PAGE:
Newsmakers: May. 24-31, 2012

The Unabomber checks in, Ahawinigan rejoices and Tony Blair admits he needed his pal Rupert


Colin Perkel/CP

Tornado aisle

Newlyweds Caleb and Candra Pence showed a lot of nerve, proceeding with their outdoor nuptials near Harper, Kan., as a menacing twister touched down just a few kilometres away.

You can ask now

Weeks after President Barack Obama said he supports same-sex marriage, former chairman of the joint chiefs of staff Colin Powell followed suit. In an interview with CNN, Powell said he had “no problem” with gay people getting married, citing gay couples he knows who live in partnerships that “are as stable a family as my family is, and they raise children.” But Powell’s candour makes it easy to forget it was he who in 1993 recommended Congress approve the “don’t ask don’t tell” policy preventing openly gay people from serving in the military. The policy was repealed by the Obama administration last year.

A breath of fresh air

Ottawa resident Hélène Campbell fulfilled her wish of dancing with TV star Ellen DeGeneres—via Skype. “You look fantastic,” DeGeneres said. Campbell, recovering from a double-lung transplant in Toronto, appeared on the May 25 broadcast and played clips of her dancing to prove she’s feeling better. The first time Hélène and Ellen had met, also remotely, was earlier this year when the 21-year-old was fighting for her life and advocating for organ donation. Her dream of seeing Ellen in person is yet to be fulfilled, but she’s been promised a trip with her mother to California for another appearance on the show as soon as she’s fit to travel.

The new Iron Lady

Gina Rinehart’s growing list of enemies doesn’t seem to be slowing her down. In the last few months, the Australian mining magnate—reputed to be the world’s richest woman—has incurred the wrath of union bosses with a plan to import more than 1,700 foreign temporary workers to Australia to staff a new iron mine. She’s also been waging a court battle with three of her children over a multi-billion-dollar family trust. Last week, Rinehart waded into the media business, upping her stake in Australia’s largest newspaper chain, Fairfax Media, to 13 per cent, demanding a seat on the company’s board and publicly calling out the company’s current chairman, Roger Corbett. The move promises to stir more opposition to Rinehart, but if it’s true that money talks, you can bet we’ll hear more from the outspoken 58-year-old in the future: her fortune has been pegged at US$30 billion.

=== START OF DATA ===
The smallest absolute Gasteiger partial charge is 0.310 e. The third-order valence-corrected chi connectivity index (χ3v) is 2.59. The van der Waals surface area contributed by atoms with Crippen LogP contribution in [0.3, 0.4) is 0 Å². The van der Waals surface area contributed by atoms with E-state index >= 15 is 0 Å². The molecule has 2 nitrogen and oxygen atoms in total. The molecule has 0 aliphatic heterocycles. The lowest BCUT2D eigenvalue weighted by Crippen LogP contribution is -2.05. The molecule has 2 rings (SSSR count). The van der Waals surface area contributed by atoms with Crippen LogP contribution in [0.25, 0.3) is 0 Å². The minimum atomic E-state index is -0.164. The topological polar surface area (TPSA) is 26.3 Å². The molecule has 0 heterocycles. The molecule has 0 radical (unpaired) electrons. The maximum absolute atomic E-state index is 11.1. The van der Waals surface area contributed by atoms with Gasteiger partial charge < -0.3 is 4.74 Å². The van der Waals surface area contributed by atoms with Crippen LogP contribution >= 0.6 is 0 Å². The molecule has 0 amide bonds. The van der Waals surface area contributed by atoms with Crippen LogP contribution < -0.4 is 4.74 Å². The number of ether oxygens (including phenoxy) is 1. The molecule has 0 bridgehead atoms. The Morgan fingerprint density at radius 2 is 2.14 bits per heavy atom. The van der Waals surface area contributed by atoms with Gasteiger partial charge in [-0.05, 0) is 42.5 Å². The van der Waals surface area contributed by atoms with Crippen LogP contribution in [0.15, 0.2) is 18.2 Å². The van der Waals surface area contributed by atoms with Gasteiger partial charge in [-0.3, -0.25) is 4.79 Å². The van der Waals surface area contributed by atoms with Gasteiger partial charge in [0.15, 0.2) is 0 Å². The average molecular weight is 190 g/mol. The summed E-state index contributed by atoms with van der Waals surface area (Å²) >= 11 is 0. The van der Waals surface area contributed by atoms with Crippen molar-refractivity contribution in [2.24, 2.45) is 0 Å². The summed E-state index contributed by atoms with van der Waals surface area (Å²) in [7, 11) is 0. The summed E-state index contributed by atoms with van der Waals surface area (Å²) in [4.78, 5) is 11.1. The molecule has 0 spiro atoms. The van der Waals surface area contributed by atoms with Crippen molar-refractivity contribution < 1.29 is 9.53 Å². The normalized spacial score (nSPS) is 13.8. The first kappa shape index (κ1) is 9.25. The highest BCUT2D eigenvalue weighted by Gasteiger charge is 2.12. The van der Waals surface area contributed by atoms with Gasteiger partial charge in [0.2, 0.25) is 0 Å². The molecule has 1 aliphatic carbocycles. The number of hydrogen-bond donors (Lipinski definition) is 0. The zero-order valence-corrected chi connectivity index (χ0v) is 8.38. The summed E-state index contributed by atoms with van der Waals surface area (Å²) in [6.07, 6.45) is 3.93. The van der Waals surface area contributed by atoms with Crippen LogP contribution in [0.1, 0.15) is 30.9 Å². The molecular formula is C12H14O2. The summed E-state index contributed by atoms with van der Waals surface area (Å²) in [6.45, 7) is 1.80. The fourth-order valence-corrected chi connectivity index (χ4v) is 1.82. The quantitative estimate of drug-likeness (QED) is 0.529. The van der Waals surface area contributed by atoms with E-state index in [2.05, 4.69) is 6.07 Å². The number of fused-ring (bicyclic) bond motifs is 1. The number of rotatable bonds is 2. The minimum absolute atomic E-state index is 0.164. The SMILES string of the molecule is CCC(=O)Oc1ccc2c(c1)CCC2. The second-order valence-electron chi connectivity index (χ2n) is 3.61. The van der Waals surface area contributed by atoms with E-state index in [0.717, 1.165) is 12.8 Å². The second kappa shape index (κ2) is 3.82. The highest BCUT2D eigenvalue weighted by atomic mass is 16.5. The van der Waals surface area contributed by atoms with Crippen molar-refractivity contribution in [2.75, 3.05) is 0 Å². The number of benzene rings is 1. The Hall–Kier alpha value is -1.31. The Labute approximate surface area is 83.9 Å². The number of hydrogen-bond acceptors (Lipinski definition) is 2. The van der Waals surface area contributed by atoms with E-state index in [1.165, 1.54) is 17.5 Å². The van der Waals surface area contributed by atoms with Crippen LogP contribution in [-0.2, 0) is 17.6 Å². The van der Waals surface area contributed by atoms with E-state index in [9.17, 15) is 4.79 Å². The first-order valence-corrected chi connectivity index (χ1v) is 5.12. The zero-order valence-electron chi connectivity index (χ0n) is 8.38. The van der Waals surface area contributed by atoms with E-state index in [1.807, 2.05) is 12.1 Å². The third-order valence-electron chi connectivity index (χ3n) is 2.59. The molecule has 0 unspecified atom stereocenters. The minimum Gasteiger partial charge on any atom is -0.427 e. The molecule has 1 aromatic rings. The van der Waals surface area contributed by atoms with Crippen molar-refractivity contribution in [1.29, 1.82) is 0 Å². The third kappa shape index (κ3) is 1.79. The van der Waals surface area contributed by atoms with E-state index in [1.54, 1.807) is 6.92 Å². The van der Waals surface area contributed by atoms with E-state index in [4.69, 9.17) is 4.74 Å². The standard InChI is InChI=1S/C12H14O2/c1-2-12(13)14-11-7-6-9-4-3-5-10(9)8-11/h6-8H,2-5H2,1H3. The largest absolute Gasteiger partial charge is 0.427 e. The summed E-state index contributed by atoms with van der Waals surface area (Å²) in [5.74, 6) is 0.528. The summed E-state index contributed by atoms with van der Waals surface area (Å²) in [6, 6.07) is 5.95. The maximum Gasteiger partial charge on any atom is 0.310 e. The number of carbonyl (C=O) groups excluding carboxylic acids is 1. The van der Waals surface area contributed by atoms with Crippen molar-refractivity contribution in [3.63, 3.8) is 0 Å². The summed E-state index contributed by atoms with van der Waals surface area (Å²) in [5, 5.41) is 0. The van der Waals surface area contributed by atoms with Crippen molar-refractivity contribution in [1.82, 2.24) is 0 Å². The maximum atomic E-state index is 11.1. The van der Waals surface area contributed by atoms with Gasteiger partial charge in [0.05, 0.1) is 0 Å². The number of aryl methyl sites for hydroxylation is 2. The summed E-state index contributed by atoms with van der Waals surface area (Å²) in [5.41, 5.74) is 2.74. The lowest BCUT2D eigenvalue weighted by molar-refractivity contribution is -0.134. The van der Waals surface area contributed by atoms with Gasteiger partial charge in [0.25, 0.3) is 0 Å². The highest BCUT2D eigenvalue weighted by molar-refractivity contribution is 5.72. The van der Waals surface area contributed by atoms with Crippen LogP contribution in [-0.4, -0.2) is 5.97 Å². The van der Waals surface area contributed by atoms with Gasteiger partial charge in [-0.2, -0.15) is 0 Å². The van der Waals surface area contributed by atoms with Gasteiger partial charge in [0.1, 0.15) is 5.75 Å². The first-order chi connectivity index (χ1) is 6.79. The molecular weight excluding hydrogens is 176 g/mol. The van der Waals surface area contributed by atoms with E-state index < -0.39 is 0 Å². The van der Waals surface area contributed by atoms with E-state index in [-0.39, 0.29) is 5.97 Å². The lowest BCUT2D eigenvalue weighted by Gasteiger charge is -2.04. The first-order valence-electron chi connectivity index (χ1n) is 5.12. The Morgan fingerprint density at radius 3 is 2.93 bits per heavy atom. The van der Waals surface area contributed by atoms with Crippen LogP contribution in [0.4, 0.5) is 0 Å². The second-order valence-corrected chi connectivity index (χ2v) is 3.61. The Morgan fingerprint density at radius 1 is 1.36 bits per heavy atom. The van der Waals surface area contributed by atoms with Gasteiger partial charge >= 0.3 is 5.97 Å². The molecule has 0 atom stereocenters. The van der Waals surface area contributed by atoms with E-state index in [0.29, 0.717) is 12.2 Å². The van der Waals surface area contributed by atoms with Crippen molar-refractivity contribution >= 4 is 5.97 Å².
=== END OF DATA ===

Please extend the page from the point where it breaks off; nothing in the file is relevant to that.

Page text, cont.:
Marysthell Polanco, an Italian party girl testifying as a witness in Silvio Berlusconi’s prostitution trial, said that she used to dress up as famous people to entertain the former Italian prime minister at his wild parties—and one of them was Barack Obama (another was Ilda Boccassini, one of the prosecutors of the trial). When Obama was elected, Berlusconi hailed him as a “young, handsome and suntanned” leader. But the 28-year-old Polanco said that the purpose of her Obama costume was just “to make him laugh.”

Salt in the wound

After he had finally finished a murderous rampage that killed 77 people, accused Norwegian mass killer Anders Breivik demanded police give him a Band-Aid. Officers testifying in Breivik’s trial said the 33-year-old was so insistent that he stem the blood loss from a small cut on his index finger that he threatened to stop co-operating with investigators until they dressed it. “I said: ‘You’ll get no Band-Aid from me,” police investigator Haavard Gaasbakk told the court. “Look around: dead and wounded people are lying everywhere.” Breivik later posed as a bodybuilder, investigators testified, as police took his booking photo. Breivik has spent the past 10 weeks in court fighting for the right to be declared sane so he can be sent to a prison, rather than a psychiatric facility.

A late but welcome gift

Wherever his hockey career might lead him, Anton Zlobin can be sure of one thing: he’ll never have to buy a drink in Shawinigan, Que. At 17:51 of overtime, with the score tied 1-1, the lanky Russian forward pounded a shot past London Knights goaltender Michael Houser, giving the host Shawinigan Cataractes their first-ever Memorial Cup, the top prize in Canadian junior hockey. The goal ended 42 years of frustration for the only franchise still intact from the creation of the Quebec Major Junior Hockey League in 1969. The 2012 “Cats’” entered the national championship as decided underdogs, reaching the tournament only because host teams get a bye. That Zlobin scored on a perfect pass from Michael Bournival—the Cataractes captain and a Shawinigan homeboy—made the victory even sweeter.